[show abstract][hide abstract] ABSTRACT: Reduction of Abeta deposition is a major therapeutic strategy in Alzheimer's disease (AD). The concentration of Abeta in the brain is modulated not only by Abeta production but also by its degradation. One of the proteases involved in the degradation of Abeta peptides is endothelin-converting enzyme (ECE). In this study, we investigated the effects of an intracranial administration of a seroptype 5 recombinant adeno-associated viral vector (rAAV) containing the ECE-1 synthetic gene on amyloid deposition in amyloid precursor protein (APP) plus presenilin-1 (PS1) transgenic mice. The rAAV vector was injected unilaterally into the right anterior cortex and hippocampus of 6-month-old mice, while control mice received an AAV vector expressing green fluorescent protein (GFP). Immunohistochemical testing for the hemagglutinin (HA) tag appended to ECE revealed strong expression in areas surrounding the injection sites but minimal expression in the contralateral regions. Immunohistochemical tests showed that Abeta decreases in the anterior cortex and hippocampus in mice receiving the ECE synthetic gene. Further, decreases in Congo red positive deposits were also observed in both regions. These results indicate that increasing the expression of beta-amyloid degrading enzymes through gene therapy is a promising approach to the treatment of AD.
[show abstract][hide abstract] ABSTRACT: Antibodies against the Ass peptide clear Ass deposits when injected intracranially. Deglycosylated antibodies have reduced effector functions compared to their intact counterparts, potentially avoiding immune activation.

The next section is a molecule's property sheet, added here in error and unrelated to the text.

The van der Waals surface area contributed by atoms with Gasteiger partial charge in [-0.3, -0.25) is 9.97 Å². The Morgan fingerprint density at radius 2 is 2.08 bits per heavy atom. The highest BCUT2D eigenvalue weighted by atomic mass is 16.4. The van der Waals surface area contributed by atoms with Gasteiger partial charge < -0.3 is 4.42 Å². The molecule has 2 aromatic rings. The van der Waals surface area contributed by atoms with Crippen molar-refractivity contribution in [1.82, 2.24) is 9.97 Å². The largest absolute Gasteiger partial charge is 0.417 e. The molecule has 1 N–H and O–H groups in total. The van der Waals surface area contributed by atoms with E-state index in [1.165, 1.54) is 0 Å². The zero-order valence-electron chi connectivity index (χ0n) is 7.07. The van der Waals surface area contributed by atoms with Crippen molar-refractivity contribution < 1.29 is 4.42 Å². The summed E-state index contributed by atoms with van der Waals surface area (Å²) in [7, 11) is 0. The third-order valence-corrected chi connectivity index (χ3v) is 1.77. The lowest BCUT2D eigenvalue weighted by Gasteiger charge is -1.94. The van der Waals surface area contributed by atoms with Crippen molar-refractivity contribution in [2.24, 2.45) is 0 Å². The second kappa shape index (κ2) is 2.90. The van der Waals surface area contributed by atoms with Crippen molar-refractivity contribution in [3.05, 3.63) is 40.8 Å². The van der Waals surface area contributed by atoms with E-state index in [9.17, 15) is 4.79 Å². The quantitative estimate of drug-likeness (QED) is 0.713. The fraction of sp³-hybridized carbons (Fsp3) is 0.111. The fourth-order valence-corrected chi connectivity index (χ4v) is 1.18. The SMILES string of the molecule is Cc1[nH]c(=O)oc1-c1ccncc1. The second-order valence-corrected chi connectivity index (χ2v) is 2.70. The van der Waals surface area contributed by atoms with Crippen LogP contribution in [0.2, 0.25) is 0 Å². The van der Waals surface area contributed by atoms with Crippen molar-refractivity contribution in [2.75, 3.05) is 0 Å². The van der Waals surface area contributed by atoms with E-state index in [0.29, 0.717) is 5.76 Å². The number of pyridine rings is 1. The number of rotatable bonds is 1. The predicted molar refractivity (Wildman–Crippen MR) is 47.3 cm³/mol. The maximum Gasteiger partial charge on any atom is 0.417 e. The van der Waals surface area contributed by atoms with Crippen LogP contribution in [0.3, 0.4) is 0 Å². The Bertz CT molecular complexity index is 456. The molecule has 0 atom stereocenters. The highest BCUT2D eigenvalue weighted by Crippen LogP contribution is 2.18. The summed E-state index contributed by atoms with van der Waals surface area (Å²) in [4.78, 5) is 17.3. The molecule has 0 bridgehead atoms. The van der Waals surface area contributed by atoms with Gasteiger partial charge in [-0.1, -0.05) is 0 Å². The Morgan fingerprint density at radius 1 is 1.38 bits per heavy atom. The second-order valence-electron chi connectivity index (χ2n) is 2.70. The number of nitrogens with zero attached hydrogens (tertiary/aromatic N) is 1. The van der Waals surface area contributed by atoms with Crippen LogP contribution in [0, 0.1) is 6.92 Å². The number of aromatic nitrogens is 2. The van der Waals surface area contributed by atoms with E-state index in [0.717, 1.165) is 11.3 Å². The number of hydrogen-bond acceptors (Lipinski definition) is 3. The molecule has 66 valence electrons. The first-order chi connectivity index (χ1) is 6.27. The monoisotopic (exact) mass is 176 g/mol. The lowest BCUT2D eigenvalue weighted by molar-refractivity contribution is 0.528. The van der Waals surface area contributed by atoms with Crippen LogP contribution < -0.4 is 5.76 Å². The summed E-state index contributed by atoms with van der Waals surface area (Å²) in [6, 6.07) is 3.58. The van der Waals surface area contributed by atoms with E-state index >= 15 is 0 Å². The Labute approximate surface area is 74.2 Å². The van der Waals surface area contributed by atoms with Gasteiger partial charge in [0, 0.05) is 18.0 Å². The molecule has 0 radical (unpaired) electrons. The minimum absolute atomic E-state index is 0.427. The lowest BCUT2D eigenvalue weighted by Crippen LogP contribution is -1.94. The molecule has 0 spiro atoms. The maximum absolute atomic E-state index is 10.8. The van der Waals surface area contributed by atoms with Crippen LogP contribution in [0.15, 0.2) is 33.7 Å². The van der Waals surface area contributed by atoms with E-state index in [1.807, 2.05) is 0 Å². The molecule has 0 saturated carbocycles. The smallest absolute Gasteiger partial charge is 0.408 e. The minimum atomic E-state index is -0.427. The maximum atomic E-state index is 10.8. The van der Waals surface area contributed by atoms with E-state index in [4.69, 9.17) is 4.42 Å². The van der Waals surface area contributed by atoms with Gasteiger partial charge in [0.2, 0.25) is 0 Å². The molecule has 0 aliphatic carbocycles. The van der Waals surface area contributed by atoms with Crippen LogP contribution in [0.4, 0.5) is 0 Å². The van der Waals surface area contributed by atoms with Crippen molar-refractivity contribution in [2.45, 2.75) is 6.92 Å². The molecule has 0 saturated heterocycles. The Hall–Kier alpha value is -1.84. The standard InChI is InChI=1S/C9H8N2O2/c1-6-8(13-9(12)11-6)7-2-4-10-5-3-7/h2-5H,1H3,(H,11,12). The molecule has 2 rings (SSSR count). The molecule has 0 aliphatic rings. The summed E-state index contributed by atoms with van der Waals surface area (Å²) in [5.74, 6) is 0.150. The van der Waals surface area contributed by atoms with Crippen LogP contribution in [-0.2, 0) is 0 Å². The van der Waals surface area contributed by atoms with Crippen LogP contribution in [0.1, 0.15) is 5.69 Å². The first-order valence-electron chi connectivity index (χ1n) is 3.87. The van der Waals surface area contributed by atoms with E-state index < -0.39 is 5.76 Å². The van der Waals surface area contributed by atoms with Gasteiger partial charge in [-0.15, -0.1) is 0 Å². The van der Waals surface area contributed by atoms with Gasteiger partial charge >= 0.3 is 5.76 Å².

Deglycosylated or intact C-terminal specific high affinity anti-Abeta antibody (2H6) were intracranially injected into the right frontal cortex and hippocampus of amyloid precursor protein (APP) transgenic mice. The untreated left hemisphere was used to normalize for the extent of amyloid deposition present in each mouse. Control transgenic mice were injected with an antibody against a drosophila-specific protein (amnesiac). Tissues were examined for brain amyloid deposition and microglial responses 3 days after the injection.
The deglycosylated 2H6 antibody had lower affinity for several murine Fcgamma receptors and human complement than intact 2H6 without a change in affinity for Ass. Immunohistochemistry for Abeta and thioflavine-S staining revealed that both diffuse and compact deposits were reduced by both antibodies. In animals treated with the intact 2H6 antibody, a significant increase in Fcgamma-receptor II/III immunostaining was observed compared to animals treated with the control IgG antibody. No increase in Fcgamma-receptor II/III was found with the deglycosylated 2H6 antibody. Immunostaining for the microglial activation marker CD45 demonstrated a similar trend.
These findings suggest that the deglycosylated 2H6 is capable of removing both compact and diffuse plaques without activating microglia. Thus, antibodies with reduced effector functions may clear amyloid without concomitant immune activation when tested as immunotherapy for Alzheimer's disease.
Journal of Neuroinflammation 02/2006; 3:11. · 4.35 Impact Factor